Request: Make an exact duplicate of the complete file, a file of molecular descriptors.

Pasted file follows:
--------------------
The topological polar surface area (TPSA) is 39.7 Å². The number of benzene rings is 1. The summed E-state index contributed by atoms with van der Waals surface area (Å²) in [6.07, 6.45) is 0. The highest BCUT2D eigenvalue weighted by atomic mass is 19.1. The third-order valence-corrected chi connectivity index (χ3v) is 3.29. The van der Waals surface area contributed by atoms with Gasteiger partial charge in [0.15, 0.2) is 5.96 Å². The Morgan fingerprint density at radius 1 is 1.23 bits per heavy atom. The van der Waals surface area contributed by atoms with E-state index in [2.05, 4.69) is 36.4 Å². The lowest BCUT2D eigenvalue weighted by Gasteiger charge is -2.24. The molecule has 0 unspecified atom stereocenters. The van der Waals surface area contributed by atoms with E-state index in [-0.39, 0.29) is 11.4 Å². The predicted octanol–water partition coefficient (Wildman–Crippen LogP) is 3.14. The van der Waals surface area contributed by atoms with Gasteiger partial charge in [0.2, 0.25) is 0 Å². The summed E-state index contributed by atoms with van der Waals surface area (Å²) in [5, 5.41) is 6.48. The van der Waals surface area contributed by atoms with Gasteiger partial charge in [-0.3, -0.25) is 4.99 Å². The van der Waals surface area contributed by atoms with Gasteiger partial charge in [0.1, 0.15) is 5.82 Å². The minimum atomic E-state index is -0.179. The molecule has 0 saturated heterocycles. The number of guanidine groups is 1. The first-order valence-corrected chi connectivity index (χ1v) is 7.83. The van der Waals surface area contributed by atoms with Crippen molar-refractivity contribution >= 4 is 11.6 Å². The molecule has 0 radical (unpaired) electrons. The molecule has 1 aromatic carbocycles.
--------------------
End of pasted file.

The topological polar surface area (TPSA) is 39.7 Å². The number of benzene rings is 1. The summed E-state index contributed by atoms with van der Waals surface area (Å²) in [6.07, 6.45) is 0. The highest BCUT2D eigenvalue weighted by atomic mass is 19.1. The third-order valence-corrected chi connectivity index (χ3v) is 3.29. The van der Waals surface area contributed by atoms with Gasteiger partial charge in [0.15, 0.2) is 5.96 Å². The Morgan fingerprint density at radius 1 is 1.23 bits per heavy atom. The van der Waals surface area contributed by atoms with E-state index in [2.05, 4.69) is 36.4 Å². The lowest BCUT2D eigenvalue weighted by Gasteiger charge is -2.24. The molecule has 0 unspecified atom stereocenters. The van der Waals surface area contributed by atoms with E-state index in [-0.39, 0.29) is 11.4 Å². The predicted octanol–water partition coefficient (Wildman–Crippen LogP) is 3.14. The van der Waals surface area contributed by atoms with Gasteiger partial charge in [0.2, 0.25) is 0 Å². The summed E-state index contributed by atoms with van der Waals surface area (Å²) in [5, 5.41) is 6.48. The van der Waals surface area contributed by atoms with Gasteiger partial charge in [-0.3, -0.25) is 4.99 Å². The van der Waals surface area contributed by atoms with Gasteiger partial charge in [0.1, 0.15) is 5.82 Å². The minimum atomic E-state index is -0.179. The molecule has 0 saturated heterocycles. The number of guanidine groups is 1. The first-order valence-corrected chi connectivity index (χ1v) is 7.83. The van der Waals surface area contributed by atoms with Crippen molar-refractivity contribution >= 4 is 11.6 Å². The molecule has 0 radical (unpaired) electrons. The molecule has 1 aromatic carbocycles.